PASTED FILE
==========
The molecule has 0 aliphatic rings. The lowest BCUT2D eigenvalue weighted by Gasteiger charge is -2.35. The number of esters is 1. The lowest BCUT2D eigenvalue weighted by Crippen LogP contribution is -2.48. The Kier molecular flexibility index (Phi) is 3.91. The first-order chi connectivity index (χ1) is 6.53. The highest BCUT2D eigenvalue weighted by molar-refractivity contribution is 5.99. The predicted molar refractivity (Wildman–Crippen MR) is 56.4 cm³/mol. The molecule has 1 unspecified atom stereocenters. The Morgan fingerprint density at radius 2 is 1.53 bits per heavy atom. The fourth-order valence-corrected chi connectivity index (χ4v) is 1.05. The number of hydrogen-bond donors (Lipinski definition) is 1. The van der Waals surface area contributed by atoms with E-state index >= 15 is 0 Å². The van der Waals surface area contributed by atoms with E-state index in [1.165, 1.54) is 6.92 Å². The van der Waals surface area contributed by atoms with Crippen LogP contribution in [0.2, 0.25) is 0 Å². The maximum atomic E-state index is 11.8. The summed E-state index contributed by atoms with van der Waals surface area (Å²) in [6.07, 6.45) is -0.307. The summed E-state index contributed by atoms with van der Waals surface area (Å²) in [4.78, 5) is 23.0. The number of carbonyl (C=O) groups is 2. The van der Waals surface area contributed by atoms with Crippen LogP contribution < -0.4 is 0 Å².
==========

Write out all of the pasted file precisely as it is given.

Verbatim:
The molecule has 0 aliphatic rings. The lowest BCUT2D eigenvalue weighted by Gasteiger charge is -2.35. The number of esters is 1. The lowest BCUT2D eigenvalue weighted by Crippen LogP contribution is -2.48. The Kier molecular flexibility index (Phi) is 3.91. The first-order chi connectivity index (χ1) is 6.53. The highest BCUT2D eigenvalue weighted by molar-refractivity contribution is 5.99. The predicted molar refractivity (Wildman–Crippen MR) is 56.4 cm³/mol. The molecule has 1 unspecified atom stereocenters. The Morgan fingerprint density at radius 2 is 1.53 bits per heavy atom. The fourth-order valence-corrected chi connectivity index (χ4v) is 1.05. The number of hydrogen-bond donors (Lipinski definition) is 1. The van der Waals surface area contributed by atoms with E-state index >= 15 is 0 Å². The van der Waals surface area contributed by atoms with E-state index in [1.165, 1.54) is 6.92 Å². The van der Waals surface area contributed by atoms with Crippen LogP contribution in [0.2, 0.25) is 0 Å². The maximum atomic E-state index is 11.8. The summed E-state index contributed by atoms with van der Waals surface area (Å²) in [6.07, 6.45) is -0.307. The summed E-state index contributed by atoms with van der Waals surface area (Å²) in [4.78, 5) is 23.0. The number of carbonyl (C=O) groups is 2. The van der Waals surface area contributed by atoms with Crippen LogP contribution < -0.4 is 0 Å².